Charles S. Mueller
U.S. Geological Survey

The U.S. Geological Survey has recently completed new seismic hazard maps of the United States. The maps depict probabilistic ground motions that are of interest to structural engineers: peak ground acceleration and spectral ground motion at periods of 0.2, 0.3, and 1.0 second for 10%, 5%, and 2% probabilities of exceedence in 50 years. Innovations in methodology include the direct use of histori-cal seismicity (counted on a grid and smoothed), inclusion of more than 450 specific faults with geologi-cally determined slip rates, and use of background zones based on broad geologic criteria to account for hazard in areas with seismic potential but little historic activity. Alternative models of seismic activity and ground-motion attenuation are accounted for in a logic-tree formalism. Engineering-design maps derived from the ground-motion maps are included in the 1997 National Earthquake Hazards Reduction Program Recommended Provisions for Seismic Regulations for New Buildings and underpin the year 2000 International Building Code.

 

 


September 2001

“WATER, WATER, EVERYWHERE, NOR ANY DROP TO DRINK”: POSSIBILITIES FOR MICROBIAL LIFE ON A GAS PLANET

Dianne Ahmann
Colorado School of Mines

Liquid water has long been assumed to be an absolute requirement for the sustenance of life, primarily because of its excellent solvent properties. Intracellular water stabilizes and mobilizes cytoplasmic macromolecules, while extracellular water facilitates the transport of nutrients and wastes to and from cell surfaces and stabilizes the very cell envelopes themselves. Indeed, no life on Earth, in all its astonishing variety, has adapted to an environment devoid of liquid water.

Nevertheless, the role of water, and liquid water in particular, in sustaining life deserves closer examination. Consideration of the vast array of Earthly microorganisms that inhabit extreme environments, including salt-saturated brines, Antarctic ice sheets, dark hydrothermal vent fluids reaching temperatures of 150ºC, and volcanic lava deficient in water as well as soluble nutrients, reveals that microorganisms have evolved elegant mechanisms to ameliorate the problems posed by external dryness. Evaluation of these mechanisms allows the apparent requirement for external liquid water to be understood more specifically as an intracellular requirement for certain chemical attributes of water, described by the idea of water potential, rather than a requirement for the liquid phase itself. Alternative environments that might lack a liquid phase, but provide water with properties essential for life, will be considered.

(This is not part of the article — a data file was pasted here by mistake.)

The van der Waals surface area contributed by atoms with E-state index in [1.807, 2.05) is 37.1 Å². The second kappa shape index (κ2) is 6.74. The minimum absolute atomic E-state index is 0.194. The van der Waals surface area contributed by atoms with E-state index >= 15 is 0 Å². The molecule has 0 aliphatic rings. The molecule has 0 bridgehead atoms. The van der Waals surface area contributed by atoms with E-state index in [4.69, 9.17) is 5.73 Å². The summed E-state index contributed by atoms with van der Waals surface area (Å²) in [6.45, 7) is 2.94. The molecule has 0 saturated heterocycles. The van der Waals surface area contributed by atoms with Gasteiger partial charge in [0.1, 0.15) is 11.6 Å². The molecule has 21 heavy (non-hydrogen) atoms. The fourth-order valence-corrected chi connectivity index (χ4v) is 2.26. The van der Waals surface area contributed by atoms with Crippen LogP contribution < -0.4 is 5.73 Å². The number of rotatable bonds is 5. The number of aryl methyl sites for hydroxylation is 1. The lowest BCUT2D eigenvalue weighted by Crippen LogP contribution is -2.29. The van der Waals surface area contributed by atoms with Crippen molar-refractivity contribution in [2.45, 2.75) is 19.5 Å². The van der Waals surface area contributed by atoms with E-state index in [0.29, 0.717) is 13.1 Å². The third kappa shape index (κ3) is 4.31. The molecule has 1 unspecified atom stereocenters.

A second aspect of the apparent requirement for liquid water is the need for a fluid to dissolve and circulate essential nutrients among cellular life forms. Such circulation is necessary both for the needs of individual organisms and for the continual elemental recycling that enables entire ecosystems to function. Because many Earthly nutrients are bioavailable primarily as water-soluble molecules, liquid water has seemed essential in this role as well. Again, however, examination of known microbial communities calls this apparent requirement into question. Many resourceful microbes have developed ways, even here on Earth, to obtain energy, “fix” carbon to build cellular machinery, and dispose of waste products entirely in the gaseous phase. Consideration of these mechanisms, and the possibilities for development of ecological systems using these mechanisms exclusively, will conclude the discussion.

 


“THE EFFECTS OF N2O ON THE EARTH’S ENVIRONMENT”

Kevin Mandernack
Department of Chemistry and Geochemistry, Colorado School of Mines

The effects of N2O on global greenhouse warming, stratospheric ozone destruction, soil N2O emissions, will be discussed as well as and a case study on N2O emssions from lanfdills. The talk will also include some of our preliminary data on isotope measurements of N2O emissions from Colorado Grassland. soils.

 

 


October 2001

“AVALANCHES AND THEIR IMPACT ON PEOPLE AND INDUSTRIES”

Dale Atkins
Colorado Avalanche Information Center

A multimedia presentation will present an introduction of snow and avalanches with an overview of the avalanche problem in Colorado and the United States as it relates to recreation,transportation,mining,and land-use issues.Avalanches will be described as to their awesome power and destructive forces and strategies for mitigating avalanche hazards discussed.

Dale Atkins has been an avalanche forecaster with the Colorado Avalanche Infor- mation Center since 1987 and a professional ski patroller involved in mountain rescue for more than 25 years.Dale is the U.S.representative to the Avalanche Commission in the International Commission for Alpine Rescue and has published numerous articles and videos on avalanches.

 


November 2001

“SHEEP MOUNTAIN:BACK-LIMB TIGHTENING AND SEQUENTIAL DEFORMATION IN A CLASSIC LOCALITY IN THE BIGHORN BASIN, WYOMING”

Heather Stanton
Colorado State University

 


“PROXIMAL-DISTAL RELATIONSHIPS OF DEEP-WATER DEPOSITS, PERMIAN BRUSHY CANYON FORMATION, WEST TEXAS”

Brian W. Romans
Colorado School of Mines

 


December 2001

“GAS CLOUD KILLS THOUSANDS AT LAKE NYOS, AFRICA: IDENTIFYING THE CULPRIT AND SAVING LIVES IN THE FUTURE”

Michele L. W. Tuttle
U.S. Geological Survey, CSS President

In 1986, Lake Nyos, Cameroon released a cloud of CO2 that kill 1700 people and devastated domestic herds and wildlife for many kilometers. Was this the work of lake spirits or a geological phenomenon previously unrecognized? This talk takes us on a tour of the mysteries surrounding Lake Nyos immediately following the disaster and shows how data collected over the next decade identified the culprit and the mitigation strategies to save lives.